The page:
Cleveland Groups React to Collective Bargaining Bill, Council Passes Anti-SB 5 Resolution



Steve Loomis and others.

Hundreds of union workers gathered in the rotunda of Cleveland City Hall Monday night to rally against Ohio SB 5, which would eliminate public sector workers’ right to collective bargaining.

Ward 9 Councilman Kevin Conwell led the rally, saying, “We’re at a tipping point. They want to push us over a cliff and kill us. No more unions. They don’t want to come to the table.” He recalled the stable, union-protected jobs that provided unemployment in his Glenville neighborhood when he was growing up, allowing parents to send him and his friends to college.

Council members Dona Brady, Mamie Mitchell, Jay Westbrook, Kevin Kelley, and Tony Brancatelli also spoke, along with Fairview Park Council President Michael Kilbane, a member of the ironworkers union; teachers union president David Quolke; Police Patrolmen’s Association President Steve Loomis; firefighters’ union President Tom Lally; and Harriet Applegate, executive secretary of the North Coast Federation of Labor.

State senator Nina Turner, using her signature slogan “We can’t go back, we WON’T go back,” exhorted the crowd to keep the pressure on the legislature and the governor. She said she’d just received a text message that the state Senate had postponed the floor vote on SB 5, and that she believed they were hoping to pass it quickly after the protestors who have been massing at the Statehouse for the last week and a half had gone away.

“Keep up the pressure!” she shouted.

After the rally, the crowd trooped upstairs to council chambers to observe the passage of a resolution by Cleveland City Council opposing SB 5. Almost a dozen council members spoke, many of them emphasizing their own connections to unions. Dona Brady talked about her firefighter father and how his union-negotiated pension allowed him to live securely at the age of 88 despite numerous health problems. Jeff Johnson talked about how his parents provided a middle-class life for his family as postal workers. Joe Cimperman reached back to his social-justice roots to make a moving plea on behalf of working people. The resolution passed unanimously.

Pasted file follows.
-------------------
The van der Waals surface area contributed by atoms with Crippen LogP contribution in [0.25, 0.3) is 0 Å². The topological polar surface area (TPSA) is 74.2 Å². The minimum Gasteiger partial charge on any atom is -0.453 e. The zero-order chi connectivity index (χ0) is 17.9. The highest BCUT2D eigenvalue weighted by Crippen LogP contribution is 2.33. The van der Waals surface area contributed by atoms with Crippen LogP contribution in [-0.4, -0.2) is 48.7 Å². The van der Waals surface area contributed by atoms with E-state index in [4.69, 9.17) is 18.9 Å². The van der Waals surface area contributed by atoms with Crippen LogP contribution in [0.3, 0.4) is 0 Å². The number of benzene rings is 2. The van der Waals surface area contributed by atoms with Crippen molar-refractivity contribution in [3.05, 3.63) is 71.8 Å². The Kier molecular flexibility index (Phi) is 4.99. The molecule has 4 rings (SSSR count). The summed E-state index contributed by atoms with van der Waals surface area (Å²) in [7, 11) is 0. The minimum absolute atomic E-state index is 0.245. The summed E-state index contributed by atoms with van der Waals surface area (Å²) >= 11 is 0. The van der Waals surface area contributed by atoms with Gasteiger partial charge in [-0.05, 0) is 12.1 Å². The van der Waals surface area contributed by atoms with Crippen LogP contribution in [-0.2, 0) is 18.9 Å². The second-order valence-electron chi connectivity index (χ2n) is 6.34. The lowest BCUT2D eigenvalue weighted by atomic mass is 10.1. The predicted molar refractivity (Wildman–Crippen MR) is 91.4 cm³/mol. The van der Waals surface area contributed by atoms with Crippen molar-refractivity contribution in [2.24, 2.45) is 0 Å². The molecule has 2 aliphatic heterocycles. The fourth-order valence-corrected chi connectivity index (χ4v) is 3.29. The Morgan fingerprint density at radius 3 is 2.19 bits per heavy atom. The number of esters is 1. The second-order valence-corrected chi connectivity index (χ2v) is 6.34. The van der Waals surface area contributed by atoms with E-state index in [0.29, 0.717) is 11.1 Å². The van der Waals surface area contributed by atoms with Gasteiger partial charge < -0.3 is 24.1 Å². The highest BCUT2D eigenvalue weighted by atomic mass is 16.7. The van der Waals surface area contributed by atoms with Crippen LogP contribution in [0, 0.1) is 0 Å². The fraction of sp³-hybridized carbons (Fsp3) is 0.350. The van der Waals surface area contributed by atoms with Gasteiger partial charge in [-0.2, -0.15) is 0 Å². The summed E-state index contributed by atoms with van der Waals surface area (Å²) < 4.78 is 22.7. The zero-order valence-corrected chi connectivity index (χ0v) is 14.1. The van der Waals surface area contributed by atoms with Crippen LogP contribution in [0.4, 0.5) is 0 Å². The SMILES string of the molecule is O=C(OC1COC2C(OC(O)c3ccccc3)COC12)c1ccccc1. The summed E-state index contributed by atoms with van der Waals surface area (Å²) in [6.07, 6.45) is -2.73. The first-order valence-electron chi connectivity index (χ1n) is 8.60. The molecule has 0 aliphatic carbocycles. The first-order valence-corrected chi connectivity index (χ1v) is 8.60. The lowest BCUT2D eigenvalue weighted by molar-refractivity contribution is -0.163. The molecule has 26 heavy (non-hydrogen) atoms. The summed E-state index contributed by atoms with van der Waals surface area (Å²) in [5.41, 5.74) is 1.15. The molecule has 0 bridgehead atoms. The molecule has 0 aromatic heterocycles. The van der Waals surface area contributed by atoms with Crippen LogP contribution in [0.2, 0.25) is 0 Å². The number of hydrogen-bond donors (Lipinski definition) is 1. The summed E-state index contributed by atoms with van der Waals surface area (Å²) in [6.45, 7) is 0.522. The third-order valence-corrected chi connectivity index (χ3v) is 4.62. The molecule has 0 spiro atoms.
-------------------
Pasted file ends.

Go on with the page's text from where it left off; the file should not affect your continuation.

Overshadowed by the hoopla over SB 5 was a rally in front of City Hall sponsored by the Green Party and organized by David Ellison, its candidate last year for county executive. About a dozen Greens and supporters held signs outside protesting the hike in water fees and the department’s lack of efficiency and transparency, and demanding the resignation of director Barry Withers. — Anastasia Pantsios

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